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Waste minimisation in Singapore

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Introduction

Waste minimisation in Singapore By Anthony Wu Bing, NYPS, 6k (24), 4 May 2009 Since its independence in 1965, Singapore has achieved rapid industrialisation and economic growth. From having a small manufacturing base, producing simple products such as biscuits, soap, canned pineapples etc. today we have built diverse manufacturing industries including chemical industry, electronic industry, bio-medical industry, services industry etc. However, this progress has also brought along with significant waste challenges to us. From 1974 to 2008, our population increased about 2-fold. But our total annual waste disposal increased from 0.5 million tonnes, to a stunning 2.63 million tonnes (see table 1 - NEA Data and Statistics), which is about six times the former. Before 1979, Singapore disposed of all its waste directly in dumping grounds / landfills. To reduce the demand for landfills, Singapore built four incineration plants, which are located at Ulu Pandan, Senoko, Tuas, and Tuas south. The Tuas south incineration plant is one of the largest in the world. Tuas South Incineration Plant However, by 1999, Singapore had completely depleted five large dumping grounds (the Tampines dumping ground, Choa Chu Kang dumping ground, Kok Sek Lin dumping ground, Lim Chu Kang dumping ground and the Lorong Halus dumping ground) ...read more.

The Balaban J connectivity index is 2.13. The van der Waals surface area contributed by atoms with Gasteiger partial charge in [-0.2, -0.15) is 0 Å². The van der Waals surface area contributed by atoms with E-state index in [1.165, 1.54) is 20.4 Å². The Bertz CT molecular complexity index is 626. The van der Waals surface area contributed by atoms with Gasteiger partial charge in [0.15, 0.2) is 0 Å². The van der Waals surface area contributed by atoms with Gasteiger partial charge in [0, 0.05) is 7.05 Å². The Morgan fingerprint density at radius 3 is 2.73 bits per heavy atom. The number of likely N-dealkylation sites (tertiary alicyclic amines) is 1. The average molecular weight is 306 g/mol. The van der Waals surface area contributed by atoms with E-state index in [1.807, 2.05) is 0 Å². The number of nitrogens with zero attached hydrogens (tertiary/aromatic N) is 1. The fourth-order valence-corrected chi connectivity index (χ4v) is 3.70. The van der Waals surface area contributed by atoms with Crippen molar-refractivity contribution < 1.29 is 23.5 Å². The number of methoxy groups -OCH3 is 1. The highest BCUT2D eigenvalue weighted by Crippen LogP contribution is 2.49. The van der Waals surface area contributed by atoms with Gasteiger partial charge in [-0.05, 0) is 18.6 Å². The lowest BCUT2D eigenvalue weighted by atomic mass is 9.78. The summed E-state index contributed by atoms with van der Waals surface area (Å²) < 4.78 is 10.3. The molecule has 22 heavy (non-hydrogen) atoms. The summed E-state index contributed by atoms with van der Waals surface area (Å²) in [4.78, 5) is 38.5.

Middle

A single individual may not contribute much change. However, if everyone was to practice the three 'R's, our contribution as a whole would be very significant. Schools can also play a part to help reduce waste through educating their students about the environment, the challenges Singapore faces in waste minimization, as well as solutions to reducing waste. For example, schools may arrange for speakers to visit and give presentations about the three 'R's, which everyone can practice. I would also recommend that people should watch this video about waste minimisation and environmental sustainability (http://www.storyofstuff.com/ ) schools may also put recycle bins at places that are frequently visited during big school events, such as Funfairs, Sports Day, etc. Another place to put recycle bins are school canteens so that it would encourage pupils to recycle more drink cartons, bottles, and cans. In my opinion, our society has produced too many disposable products and packaging. For example, instead of having to produce so many bottles of a certain product (like shampoo, cooking oil, etc.), they could make refills of that product, like a pen refill, where it costs less and saves a lot of resources that would have been used to make the whole thing. ...read more.

Conclusion

Although one person cannot contribute much alone, but collectively, we can make a big difference. Table 1 - NEA Data and Statistics Waste Statistics and Recycling Rate for 2008 Waste Type Waste Disposed of (tonne) Total Waste Recycled (tonne) Total Waste Output (tonne) Recycling Rate (%) Food waste 500,000 68,000 568,000 12 Paper/Cardboard 653,900 608,600 1262,500 48 Plastics 623,200 61,200 684,400 9 Construction Debris 22,000 900,000 922,000 98 Wood/Timber* 79,400 190,200 269,600 71 Horticultural* Waste 133,300 96,000 229,300 42 Ferrous Metal 49,800 735,000 784,800 94 Non-ferrous Metals 13,000 72,000 85,000 85 Used Slag 5,700 560,500 566,200 99 Sludge 114,600 0 114,600 0 Glass 47,100 10,000 57,100 18 Textile/Leather 82,300 11,000 93,300 12 Scrap Tyres 3,000 22,100 25,100 88 Others (stones, ceramics & rubber 300,300 8,000 308,300 3 Total: 2,627,600 3,342,600 5,970,200 56 Acknowledgment: First, I would like to thank my mother, who provided me with many websites for me to collect information and for giving suggestions on how I could improve my write-up. Second, I would like to thank my brother, who helped plan my write-up and guided me to create a main structure of it and also giving comments on how to improve my write-up. I would also like to thank my friends, who gave me words of encouragement to help me in my write-up. ...read more.

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